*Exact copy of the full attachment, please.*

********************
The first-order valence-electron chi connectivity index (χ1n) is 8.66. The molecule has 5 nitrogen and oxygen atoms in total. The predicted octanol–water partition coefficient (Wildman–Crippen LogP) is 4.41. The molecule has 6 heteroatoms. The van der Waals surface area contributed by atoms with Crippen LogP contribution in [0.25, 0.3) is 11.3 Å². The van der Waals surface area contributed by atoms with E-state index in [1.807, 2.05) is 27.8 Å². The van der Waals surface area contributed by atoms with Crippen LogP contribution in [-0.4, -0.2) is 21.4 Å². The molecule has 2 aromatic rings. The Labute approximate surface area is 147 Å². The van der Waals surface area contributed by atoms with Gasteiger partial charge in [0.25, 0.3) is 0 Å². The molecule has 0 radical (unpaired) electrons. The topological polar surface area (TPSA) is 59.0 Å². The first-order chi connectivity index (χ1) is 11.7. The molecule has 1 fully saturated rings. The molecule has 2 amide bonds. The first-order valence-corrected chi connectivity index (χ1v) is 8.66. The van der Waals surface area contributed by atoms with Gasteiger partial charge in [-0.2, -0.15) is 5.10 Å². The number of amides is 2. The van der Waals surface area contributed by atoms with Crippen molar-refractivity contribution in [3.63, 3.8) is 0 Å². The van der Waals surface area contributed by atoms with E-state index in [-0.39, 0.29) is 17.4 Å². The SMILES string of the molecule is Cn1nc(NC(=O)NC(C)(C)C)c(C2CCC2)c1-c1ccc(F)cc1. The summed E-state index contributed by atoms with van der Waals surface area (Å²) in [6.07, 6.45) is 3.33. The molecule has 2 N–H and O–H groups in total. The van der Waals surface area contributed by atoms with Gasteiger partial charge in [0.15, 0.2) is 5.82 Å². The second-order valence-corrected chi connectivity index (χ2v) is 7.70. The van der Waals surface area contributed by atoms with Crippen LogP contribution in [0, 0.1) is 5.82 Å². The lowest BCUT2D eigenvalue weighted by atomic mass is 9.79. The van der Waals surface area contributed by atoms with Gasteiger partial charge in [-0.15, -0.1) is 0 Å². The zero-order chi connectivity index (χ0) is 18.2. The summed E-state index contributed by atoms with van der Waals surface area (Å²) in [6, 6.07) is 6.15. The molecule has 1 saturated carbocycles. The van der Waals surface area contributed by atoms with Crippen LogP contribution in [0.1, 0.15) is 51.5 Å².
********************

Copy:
The first-order valence-electron chi connectivity index (χ1n) is 8.66. The molecule has 5 nitrogen and oxygen atoms in total. The predicted octanol–water partition coefficient (Wildman–Crippen LogP) is 4.41. The molecule has 6 heteroatoms. The van der Waals surface area contributed by atoms with Crippen LogP contribution in [0.25, 0.3) is 11.3 Å². The van der Waals surface area contributed by atoms with E-state index in [1.807, 2.05) is 27.8 Å². The van der Waals surface area contributed by atoms with Crippen LogP contribution in [-0.4, -0.2) is 21.4 Å². The molecule has 2 aromatic rings. The Labute approximate surface area is 147 Å². The van der Waals surface area contributed by atoms with Gasteiger partial charge in [0.25, 0.3) is 0 Å². The molecule has 0 radical (unpaired) electrons. The topological polar surface area (TPSA) is 59.0 Å². The first-order chi connectivity index (χ1) is 11.7. The molecule has 1 fully saturated rings. The molecule has 2 amide bonds. The first-order valence-corrected chi connectivity index (χ1v) is 8.66. The van der Waals surface area contributed by atoms with Gasteiger partial charge in [-0.2, -0.15) is 5.10 Å². The number of amides is 2. The van der Waals surface area contributed by atoms with Crippen molar-refractivity contribution in [3.63, 3.8) is 0 Å². The van der Waals surface area contributed by atoms with E-state index in [-0.39, 0.29) is 17.4 Å². The SMILES string of the molecule is Cn1nc(NC(=O)NC(C)(C)C)c(C2CCC2)c1-c1ccc(F)cc1. The summed E-state index contributed by atoms with van der Waals surface area (Å²) in [6.07, 6.45) is 3.33. The molecule has 2 N–H and O–H groups in total. The van der Waals surface area contributed by atoms with Gasteiger partial charge in [0.15, 0.2) is 5.82 Å². The second-order valence-corrected chi connectivity index (χ2v) is 7.70. The van der Waals surface area contributed by atoms with Crippen LogP contribution in [0, 0.1) is 5.82 Å². The lowest BCUT2D eigenvalue weighted by atomic mass is 9.79. The van der Waals surface area contributed by atoms with Gasteiger partial charge in [-0.15, -0.1) is 0 Å². The zero-order chi connectivity index (χ0) is 18.2. The summed E-state index contributed by atoms with van der Waals surface area (Å²) in [6, 6.07) is 6.15. The molecule has 1 saturated carbocycles. The van der Waals surface area contributed by atoms with Crippen LogP contribution in [0.1, 0.15) is 51.5 Å².